Pandemics have detrimental effects on the affected country and the world at large as they interfere with operations in all sectors of life including social, economic, and political. Moreover, these epidemics normally spread faster that wild fires thus affecting several people and posing a threat of higher magnitude. Thus, there have been concerns as to whether the international community can deal with these epidemics by controlling the spread, treating the affected, and eliminating the diseases. Some people argue that the international community is not adequately prepared to manage the pandemics effectively; on the contrary, the international community has the capacity and resources.
Firstly, addressing the global health pandemics has been at the top of priorities of the international community. Making pandemics a priority shows the preparedness of the international community to address deadly diseases. According to the U.S National Security Strategy 2006, SARS, HIV/AIDS, avian influenza, anthrax letters, Sarin gas, and extensively drug-resistant tuberculosis pose the greatest threats in global health issues. Thus, the international community is working tirelessly to predict, prevent, and mitigate the risks within the available resources for the world to be a safe place. According to the National Security Strategy for the United Kingdom 2008, pandemics grow rapidly and cause global health consequences. Pandemics could also lead to economic and social disruption and damage. The influenza pandemic between, 1918 and 1919 caused an estimated 20-40 million deaths while the swine flu in 2007 resulted in 457 deaths in Britain alone. This clearly shows the great threat that health pandemics pose globally, as well as the seriousness of the international community towards dealing with this issue.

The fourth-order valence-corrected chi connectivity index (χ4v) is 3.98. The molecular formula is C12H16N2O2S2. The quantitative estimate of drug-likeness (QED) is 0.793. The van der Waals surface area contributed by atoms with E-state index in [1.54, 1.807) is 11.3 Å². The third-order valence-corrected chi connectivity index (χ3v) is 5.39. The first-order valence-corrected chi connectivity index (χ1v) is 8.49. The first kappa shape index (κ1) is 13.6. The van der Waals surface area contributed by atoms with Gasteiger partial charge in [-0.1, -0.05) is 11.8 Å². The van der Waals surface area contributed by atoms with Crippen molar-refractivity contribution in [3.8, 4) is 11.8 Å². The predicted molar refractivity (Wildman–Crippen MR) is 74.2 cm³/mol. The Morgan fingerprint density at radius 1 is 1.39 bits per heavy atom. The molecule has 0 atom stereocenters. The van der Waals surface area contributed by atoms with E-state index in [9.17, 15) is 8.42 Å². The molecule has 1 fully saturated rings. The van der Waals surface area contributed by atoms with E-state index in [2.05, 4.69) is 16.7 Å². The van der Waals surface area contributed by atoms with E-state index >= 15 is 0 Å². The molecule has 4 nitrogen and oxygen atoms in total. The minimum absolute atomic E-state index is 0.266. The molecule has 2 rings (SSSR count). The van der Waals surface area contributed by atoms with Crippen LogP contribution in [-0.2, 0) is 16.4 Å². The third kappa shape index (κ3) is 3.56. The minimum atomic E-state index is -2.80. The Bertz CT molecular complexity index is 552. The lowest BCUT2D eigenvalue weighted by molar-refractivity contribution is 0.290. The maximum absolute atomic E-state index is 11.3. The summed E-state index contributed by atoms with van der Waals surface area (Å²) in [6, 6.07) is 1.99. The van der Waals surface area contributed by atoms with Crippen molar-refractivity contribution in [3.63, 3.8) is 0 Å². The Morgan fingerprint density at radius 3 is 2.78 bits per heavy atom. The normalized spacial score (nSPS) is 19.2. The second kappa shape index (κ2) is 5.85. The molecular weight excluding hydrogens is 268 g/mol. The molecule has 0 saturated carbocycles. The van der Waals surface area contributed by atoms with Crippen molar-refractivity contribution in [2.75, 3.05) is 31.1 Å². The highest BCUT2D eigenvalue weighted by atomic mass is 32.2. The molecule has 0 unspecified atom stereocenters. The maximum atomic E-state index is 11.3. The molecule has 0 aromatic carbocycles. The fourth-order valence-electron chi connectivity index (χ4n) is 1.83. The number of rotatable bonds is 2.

Due to the great threats posed by these pandemics, various